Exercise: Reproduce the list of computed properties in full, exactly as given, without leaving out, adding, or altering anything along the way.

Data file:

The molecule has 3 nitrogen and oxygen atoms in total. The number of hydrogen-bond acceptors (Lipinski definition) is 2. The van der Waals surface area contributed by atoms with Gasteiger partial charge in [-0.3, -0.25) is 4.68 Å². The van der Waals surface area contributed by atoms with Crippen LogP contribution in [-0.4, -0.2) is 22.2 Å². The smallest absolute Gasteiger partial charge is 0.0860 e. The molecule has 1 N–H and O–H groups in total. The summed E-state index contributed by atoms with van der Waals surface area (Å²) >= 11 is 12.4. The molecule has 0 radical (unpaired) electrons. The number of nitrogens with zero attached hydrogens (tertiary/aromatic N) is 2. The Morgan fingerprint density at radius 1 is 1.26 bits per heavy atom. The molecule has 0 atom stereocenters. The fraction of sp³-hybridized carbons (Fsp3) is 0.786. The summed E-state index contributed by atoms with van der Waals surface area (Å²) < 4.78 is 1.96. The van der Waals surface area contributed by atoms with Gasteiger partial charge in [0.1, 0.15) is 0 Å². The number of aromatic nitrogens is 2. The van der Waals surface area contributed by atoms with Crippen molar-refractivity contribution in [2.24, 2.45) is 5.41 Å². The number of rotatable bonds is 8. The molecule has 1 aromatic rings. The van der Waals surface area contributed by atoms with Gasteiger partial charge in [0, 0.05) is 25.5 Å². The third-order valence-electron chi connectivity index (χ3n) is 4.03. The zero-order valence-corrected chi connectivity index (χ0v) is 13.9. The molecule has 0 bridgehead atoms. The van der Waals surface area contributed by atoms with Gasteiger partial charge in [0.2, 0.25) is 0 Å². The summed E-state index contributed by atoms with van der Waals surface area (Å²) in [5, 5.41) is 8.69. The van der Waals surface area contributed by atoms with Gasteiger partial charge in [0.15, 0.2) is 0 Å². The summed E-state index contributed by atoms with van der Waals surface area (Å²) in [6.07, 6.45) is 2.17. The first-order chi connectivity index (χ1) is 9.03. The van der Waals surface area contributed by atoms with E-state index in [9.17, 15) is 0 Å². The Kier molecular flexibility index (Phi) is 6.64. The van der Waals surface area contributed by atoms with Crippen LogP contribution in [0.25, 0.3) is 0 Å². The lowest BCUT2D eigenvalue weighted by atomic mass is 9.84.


The molecule has 3 nitrogen and oxygen atoms in total. The number of hydrogen-bond acceptors (Lipinski definition) is 2. The van der Waals surface area contributed by atoms with Gasteiger partial charge in [-0.3, -0.25) is 4.68 Å². The van der Waals surface area contributed by atoms with Crippen LogP contribution in [-0.4, -0.2) is 22.2 Å². The smallest absolute Gasteiger partial charge is 0.0860 e. The molecule has 1 N–H and O–H groups in total. The summed E-state index contributed by atoms with van der Waals surface area (Å²) >= 11 is 12.4. The molecule has 0 radical (unpaired) electrons. The number of nitrogens with zero attached hydrogens (tertiary/aromatic N) is 2. The Morgan fingerprint density at radius 1 is 1.26 bits per heavy atom. The molecule has 0 atom stereocenters. The fraction of sp³-hybridized carbons (Fsp3) is 0.786. The summed E-state index contributed by atoms with van der Waals surface area (Å²) < 4.78 is 1.96. The van der Waals surface area contributed by atoms with Gasteiger partial charge in [0.1, 0.15) is 0 Å². The number of aromatic nitrogens is 2. The van der Waals surface area contributed by atoms with Crippen molar-refractivity contribution in [2.24, 2.45) is 5.41 Å². The number of rotatable bonds is 8. The molecule has 1 aromatic rings. The van der Waals surface area contributed by atoms with Gasteiger partial charge in [0, 0.05) is 25.5 Å². The third-order valence-electron chi connectivity index (χ3n) is 4.03. The zero-order valence-corrected chi connectivity index (χ0v) is 13.9. The molecule has 0 bridgehead atoms. The van der Waals surface area contributed by atoms with Gasteiger partial charge in [0.2, 0.25) is 0 Å². The summed E-state index contributed by atoms with van der Waals surface area (Å²) in [5, 5.41) is 8.69. The van der Waals surface area contributed by atoms with Gasteiger partial charge in [0.15, 0.2) is 0 Å². The summed E-state index contributed by atoms with van der Waals surface area (Å²) in [6.07, 6.45) is 2.17. The first-order chi connectivity index (χ1) is 9.03. The van der Waals surface area contributed by atoms with E-state index in [9.17, 15) is 0 Å². The Kier molecular flexibility index (Phi) is 6.64. The van der Waals surface area contributed by atoms with Crippen LogP contribution in [0.25, 0.3) is 0 Å². The lowest BCUT2D eigenvalue weighted by atomic mass is 9.84.